generally marked with the whip." This is the mode ot punishment. What is likely to be the degree of it f An angry man determines the penalty; an offended judge inflicts it; and he, perhaps, by office, by habit, and occupation, one of the lowest, if not worst of our species. , If you cannot have an indifferent judge of the offences of these wretches, at least let there be a cold, indifferent executioner. It is a horrible truth, that when once the lash is lifted by an angry man, with despotic power over the object, his rage is inflamed by every stroke he gives. The cries and writhings of 1 the the creature are called resistance ; even his patience is called sulkine/i; even his sufferings are an offence. The decrees of pnfficn are executed by passion. Admitting the power to he neceCiry, is there any protection against the abuse of it? Have the negroes any shelter? slave they any appeal? Is there a law to deter, is there a magistrate to resort to ?— No, Sir; none at all. Mr. Terry, who was many years an OTerseer in Grenada, say% " that he has known staves pu'f nifhed by managers severely for trifling faults; that they H durst not complain to the owner, for fear cf worse treat"ment; that he has known them punished by the owner K for so doing, and sent back, though their complaint was f just; that field staves usually hear the marks of the whip; M and that he never heard that a slave complained to a ma"gistrate of his owner, manager, overseer, or attorney; "that he has known tliesame person both attorney, mana"ger, and doctor on one estate; that he never knew a plan"ter or manager interfere with another's treatment of his "slaves; that food is the general object of theft among slaves, "and at the hazard of their lives. That an overseer on the "estate where he was, (Mr. Coghlan) threw a slave into the "boiling cane juice, who died in four days; he was not pu"nifhed otherwise than by replacing the slave, and being "dismissed the service; was told of this by the owner's son, "the carpenter, and many slaves on the estate; has heard it « often."

Against all the allegations and all the arguments on this subject, one general answer is usually stated, and supposed to he conclusive: The negroes are our property; we have paid high prices for them; our profits depend upon the care we take of them. If we are bad men, at least we understand our interest too well, to destroy or disable the instruments, by which alone our estates are made cf any value to us. In the first place, Sir, the proprietor is not in general th; person who exercises the power in question; if he were, it might be fair to presume, that the consideration of his true interest would he some restraint upon his passions. 1 fear, that in general it would not be effective. Many of the West-India proprietors, I know, are men cf as much honour and humanity as are to be found in any other rank of life; but they reside in England. Concerning the manngemeat of their estates, they have no other evidence but the information of their overseers; concerning the treatment of their slaves, they have nothing to judge by, but the amount produce of their labour. If the returns are abundant, it is not likely that the owners sliould be much dispo "ed to enquire into abuses, by which their immediate profits do not appear to be diminished. They hear no complaints; they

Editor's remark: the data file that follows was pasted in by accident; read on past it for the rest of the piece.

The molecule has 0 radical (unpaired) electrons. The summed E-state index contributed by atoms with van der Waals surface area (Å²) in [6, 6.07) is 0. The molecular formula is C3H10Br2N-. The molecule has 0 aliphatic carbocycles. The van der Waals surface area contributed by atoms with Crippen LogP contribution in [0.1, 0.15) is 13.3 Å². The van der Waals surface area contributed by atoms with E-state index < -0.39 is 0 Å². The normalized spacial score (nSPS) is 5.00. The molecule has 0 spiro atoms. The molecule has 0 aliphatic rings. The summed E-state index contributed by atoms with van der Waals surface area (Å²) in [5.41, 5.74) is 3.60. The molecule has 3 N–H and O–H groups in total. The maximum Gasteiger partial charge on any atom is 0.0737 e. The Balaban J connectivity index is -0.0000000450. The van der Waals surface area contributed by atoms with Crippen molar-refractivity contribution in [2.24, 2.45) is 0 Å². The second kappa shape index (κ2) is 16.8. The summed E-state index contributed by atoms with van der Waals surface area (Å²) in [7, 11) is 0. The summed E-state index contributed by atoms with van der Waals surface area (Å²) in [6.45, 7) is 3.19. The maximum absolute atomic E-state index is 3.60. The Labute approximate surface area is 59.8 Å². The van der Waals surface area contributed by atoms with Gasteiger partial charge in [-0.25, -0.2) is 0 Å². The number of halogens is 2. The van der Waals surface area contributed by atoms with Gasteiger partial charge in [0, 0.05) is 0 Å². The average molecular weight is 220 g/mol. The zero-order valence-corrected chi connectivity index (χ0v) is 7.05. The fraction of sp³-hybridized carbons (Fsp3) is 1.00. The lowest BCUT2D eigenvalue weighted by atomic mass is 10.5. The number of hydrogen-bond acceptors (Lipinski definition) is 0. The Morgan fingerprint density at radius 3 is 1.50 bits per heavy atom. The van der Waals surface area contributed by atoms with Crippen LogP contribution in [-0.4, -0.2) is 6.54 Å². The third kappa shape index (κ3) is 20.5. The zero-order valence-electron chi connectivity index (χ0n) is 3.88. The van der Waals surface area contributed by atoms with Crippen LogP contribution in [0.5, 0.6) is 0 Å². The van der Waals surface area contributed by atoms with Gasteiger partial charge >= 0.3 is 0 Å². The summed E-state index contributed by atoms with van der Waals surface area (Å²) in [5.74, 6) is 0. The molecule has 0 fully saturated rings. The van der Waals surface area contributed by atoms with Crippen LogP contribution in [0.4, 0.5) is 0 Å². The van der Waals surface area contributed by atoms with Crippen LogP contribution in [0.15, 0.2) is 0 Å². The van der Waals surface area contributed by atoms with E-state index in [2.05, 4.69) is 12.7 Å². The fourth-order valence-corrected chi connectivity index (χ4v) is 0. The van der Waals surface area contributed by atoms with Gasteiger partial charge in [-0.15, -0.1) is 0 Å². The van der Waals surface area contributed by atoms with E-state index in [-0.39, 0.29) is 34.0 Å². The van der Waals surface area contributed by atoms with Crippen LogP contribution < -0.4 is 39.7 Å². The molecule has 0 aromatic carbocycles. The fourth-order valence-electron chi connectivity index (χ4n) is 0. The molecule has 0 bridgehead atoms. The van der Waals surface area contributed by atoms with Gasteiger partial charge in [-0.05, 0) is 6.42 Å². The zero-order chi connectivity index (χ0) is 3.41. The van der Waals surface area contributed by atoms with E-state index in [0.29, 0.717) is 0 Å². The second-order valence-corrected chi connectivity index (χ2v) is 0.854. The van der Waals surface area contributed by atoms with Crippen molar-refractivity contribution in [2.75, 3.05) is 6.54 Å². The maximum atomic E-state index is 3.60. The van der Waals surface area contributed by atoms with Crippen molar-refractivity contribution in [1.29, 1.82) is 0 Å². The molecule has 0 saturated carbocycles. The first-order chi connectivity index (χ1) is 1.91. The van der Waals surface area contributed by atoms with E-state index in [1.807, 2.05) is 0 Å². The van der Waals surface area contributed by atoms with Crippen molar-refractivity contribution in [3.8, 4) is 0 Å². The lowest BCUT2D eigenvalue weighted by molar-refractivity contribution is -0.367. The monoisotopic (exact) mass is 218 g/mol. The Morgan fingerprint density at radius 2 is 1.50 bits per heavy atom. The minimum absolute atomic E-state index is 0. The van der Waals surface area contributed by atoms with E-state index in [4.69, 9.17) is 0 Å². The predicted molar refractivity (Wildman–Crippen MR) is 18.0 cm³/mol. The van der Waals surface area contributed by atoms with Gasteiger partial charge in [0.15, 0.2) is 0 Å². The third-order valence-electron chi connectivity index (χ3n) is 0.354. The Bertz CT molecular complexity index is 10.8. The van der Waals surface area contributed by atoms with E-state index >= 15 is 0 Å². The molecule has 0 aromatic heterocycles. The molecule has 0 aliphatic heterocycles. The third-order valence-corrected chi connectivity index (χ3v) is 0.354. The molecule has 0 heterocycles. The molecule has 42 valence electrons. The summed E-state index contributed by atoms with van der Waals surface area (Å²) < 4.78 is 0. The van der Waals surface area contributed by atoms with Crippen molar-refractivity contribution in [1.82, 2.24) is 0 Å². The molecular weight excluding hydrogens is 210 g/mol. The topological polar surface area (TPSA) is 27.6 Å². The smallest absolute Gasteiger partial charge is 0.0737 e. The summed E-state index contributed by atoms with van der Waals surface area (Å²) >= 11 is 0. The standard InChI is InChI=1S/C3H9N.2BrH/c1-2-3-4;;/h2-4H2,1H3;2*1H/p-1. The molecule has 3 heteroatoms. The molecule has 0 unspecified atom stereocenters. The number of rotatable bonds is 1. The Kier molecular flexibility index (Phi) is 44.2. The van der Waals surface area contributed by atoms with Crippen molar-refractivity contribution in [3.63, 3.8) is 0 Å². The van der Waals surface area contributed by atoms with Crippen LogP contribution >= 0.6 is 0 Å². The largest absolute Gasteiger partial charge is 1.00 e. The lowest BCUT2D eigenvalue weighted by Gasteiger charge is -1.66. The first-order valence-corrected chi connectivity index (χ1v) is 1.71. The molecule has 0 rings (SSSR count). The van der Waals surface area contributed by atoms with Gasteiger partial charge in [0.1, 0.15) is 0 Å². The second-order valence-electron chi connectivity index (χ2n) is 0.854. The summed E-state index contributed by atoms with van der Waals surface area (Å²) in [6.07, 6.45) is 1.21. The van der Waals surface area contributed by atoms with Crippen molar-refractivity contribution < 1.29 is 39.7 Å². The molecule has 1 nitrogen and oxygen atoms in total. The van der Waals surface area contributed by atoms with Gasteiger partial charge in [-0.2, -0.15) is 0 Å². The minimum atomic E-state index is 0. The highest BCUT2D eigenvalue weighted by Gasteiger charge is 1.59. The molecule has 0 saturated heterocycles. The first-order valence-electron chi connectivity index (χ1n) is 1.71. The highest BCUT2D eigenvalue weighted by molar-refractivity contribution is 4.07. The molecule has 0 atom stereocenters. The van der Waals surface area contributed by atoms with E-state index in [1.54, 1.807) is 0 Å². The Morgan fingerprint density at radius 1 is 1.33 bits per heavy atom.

H h a live

Jive happily themselves, and conclude that all is well *. But I deny that the principle, so assumed and relied on, namely, that slaves will be well treated, because it is the interest of an owner to take care of his property,' is conclusive in this cafe, as it would be in the cafe of inanimate property. All the protection which you can expect from the principle, and** it goes no farther, is, tint corporal 'punishment shall not be inflicted to the hazard of life and limb; that the flaye shall not be disabled from performing the task allotted to him. Within that limitation, the lafli may be, inflicted with the most shocking, capricious severity, provided it does not essentially injure the property of the owner. But to secure even that degree of protection, he ought never to trust the lash out of his own hand. He delegates his power to another, but not the interest,' which, you fay, is to govern the exercise of it. Still the r.egroes are your property: so are your hcises, and of more value too, if price and value are the same. See how those noble, useful animals are treated, by coachmen and others, every day in the streets; every night at the doors of the croudej assemblies of this town, before the eyes of their masters and mistresses, and even at the hazard of their lives. I have been often witness to these abominable scenes of riotous dr passionate cruelty. Did you ever hear of a coachman punished, or even difmissd, for cruel treatment of his horses?

One would think, at the first view of the subject, that a plantation, once properly stocked with male and female negroes, would supply itself, without farther importation. I wish it were so; for then 1 should conclude that the condition of the negroes was tolerable at least. There is nothing in the climate or foil to counteract the propogation of negroes in the islands, any more than in Africa, where they multiply to excess. In all other countries, the labouring part of the people are in general the most prolific. Wby not in the West Indies? Excessive labour, and scanty unwholesome food, would be sufficient to check population any where.— But the fact is, that the planters do not think it their intetest to encourage it. Captain Hall tells you, that "in the ** British islands, breeding is not thought desirable; they ra*' ther thought it a misfortune to have pregnant women, or even young slaves. They esteemed the charge of rearing "a child to maturity, more troublesome and greater than

* Captain Hall sayi, " he believes that the slaves suffered from the "owner's absence, because it was the business, of the overseer, for his "own credit, to make as much sugar as possible; to do this, he must "work slaves to the utmost 1 it being no concern of his whether they

died or not." * *" - - w buying